Forty percent of total energy is consumed by buildings that are producing 30 percent of greenhouse gas emissions, and 136 million tons of construction and demolition waste are generated each year. This is according to “Buildings and Climate Change,” a recent report by the U.S. Department of Energy’s Energy Efficiency and Renewable Energy Network. Fortunately, Leadership in Energy and Environmental Design (LEED) standards are providing guidelines to architects and engineers on areas where they can make a substantial, positive impact on the environment by designing and building more “green.” 

LEED standards, when paired with today’s building information modeling (BIM) technologies, provide architects and engineers with greater ability than ever to conduct previously complex and cost-prohibitive tasks such as building analysis, simulations and documentation. This provides near-instant feedback on their designs and empowers them to make smarter design decisions. In effect, data-rich modeling techniques make sustainable practices a standard part of the design process.

California Governor Jerry Brown recently set some of the nation’s most ambitious goals for his state’s production of electricity from renewable sources. Given the costly impacts California is already facing from climate change, including the current drought, its aggressive position is hardly surprising. 

During his state of the state speech earlier this year, Brown said he would seek to increase the amount of electricity derived from renewable sources in California to 50 percent by 2030 – up from an already ambitious 33 percent – using a range of initiatives including solar and wind production. 

In today’s fast-paced, data-driven economy, reliability is not just an objective on a checklist but a cultural framework for companies to adopt. Companies need to consider how each asset – and the conditions in which it operates – contributes to the larger business lifecycle. A reliability strategy adopted by petrochemical manufacturer SABIC, “lifecycle thinking,” enables the company’s leadership to consider impacts to natural capital across multiple types of environmental events, including potential climate change and cumulative energy demand, as well as across the full product value chain. By placing emphasis on reliability, companies can more easily adapt to changing energy demands and an increasingly connected world.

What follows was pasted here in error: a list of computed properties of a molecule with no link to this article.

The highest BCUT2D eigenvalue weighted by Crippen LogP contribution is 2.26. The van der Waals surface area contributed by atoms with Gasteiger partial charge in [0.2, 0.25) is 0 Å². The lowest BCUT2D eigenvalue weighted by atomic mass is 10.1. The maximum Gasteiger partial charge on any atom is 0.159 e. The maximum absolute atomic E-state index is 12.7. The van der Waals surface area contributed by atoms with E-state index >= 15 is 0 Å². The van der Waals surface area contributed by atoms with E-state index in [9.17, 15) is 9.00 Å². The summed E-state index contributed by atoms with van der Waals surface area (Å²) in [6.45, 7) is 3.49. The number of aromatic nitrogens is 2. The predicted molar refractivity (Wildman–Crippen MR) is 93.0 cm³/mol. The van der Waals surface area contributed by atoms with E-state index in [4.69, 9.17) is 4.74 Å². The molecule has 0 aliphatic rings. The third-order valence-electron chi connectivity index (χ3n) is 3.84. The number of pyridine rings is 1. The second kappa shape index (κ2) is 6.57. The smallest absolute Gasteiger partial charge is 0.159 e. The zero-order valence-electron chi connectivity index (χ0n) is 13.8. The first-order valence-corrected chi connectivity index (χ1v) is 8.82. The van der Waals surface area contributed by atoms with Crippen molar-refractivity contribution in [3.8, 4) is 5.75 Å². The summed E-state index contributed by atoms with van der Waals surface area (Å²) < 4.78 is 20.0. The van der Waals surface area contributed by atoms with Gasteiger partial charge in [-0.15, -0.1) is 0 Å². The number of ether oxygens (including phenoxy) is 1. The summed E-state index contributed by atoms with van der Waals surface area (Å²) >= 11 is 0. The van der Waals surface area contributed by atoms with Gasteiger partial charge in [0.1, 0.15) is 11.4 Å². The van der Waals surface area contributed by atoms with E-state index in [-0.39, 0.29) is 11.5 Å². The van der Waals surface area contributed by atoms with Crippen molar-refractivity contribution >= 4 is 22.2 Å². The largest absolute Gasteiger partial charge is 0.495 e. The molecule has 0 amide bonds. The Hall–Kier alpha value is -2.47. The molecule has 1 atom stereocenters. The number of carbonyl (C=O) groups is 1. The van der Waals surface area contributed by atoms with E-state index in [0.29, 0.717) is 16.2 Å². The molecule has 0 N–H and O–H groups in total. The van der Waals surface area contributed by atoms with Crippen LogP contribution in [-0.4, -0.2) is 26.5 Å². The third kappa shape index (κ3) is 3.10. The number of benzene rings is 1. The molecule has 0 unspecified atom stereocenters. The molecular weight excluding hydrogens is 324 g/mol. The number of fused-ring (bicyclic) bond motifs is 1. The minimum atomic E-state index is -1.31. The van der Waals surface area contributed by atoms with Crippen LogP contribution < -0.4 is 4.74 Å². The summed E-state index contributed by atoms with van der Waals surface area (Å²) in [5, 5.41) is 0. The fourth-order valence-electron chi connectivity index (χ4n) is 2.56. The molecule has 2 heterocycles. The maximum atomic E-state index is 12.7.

Are electric utilities still a good investment? An industry that was once ruled by the maxim “bigger is better” is confronting a dramatically changed landscape. The signs are everywhere, from rooftop solar and micro-grids to bi-directional energy and smart meters. While electric utilities remain a good option for long-term investing, there is more complexity than ever before. Investors need to understand what’s happening across the spectrum – in the boardroom, in people’s homes and in statehouses.

The new reality for electric utilities begins with the utilities themselves. Unprecedented technological, commercial and regulatory developments threaten their traditional monopolies. As a result, utilities are taking a fresh look at how they stay competitive now and for the next several decades. Investors are asking many of the same questions, cognizant of the rapid changes confronting the industry. 

Commercial Customers are continually looking for ways to reduce energy usage and costs in their facilities. Although customer motivations to reduce can range greatly, an important element is that the utility can play an invaluable role in helping its customers achieve savings objectives.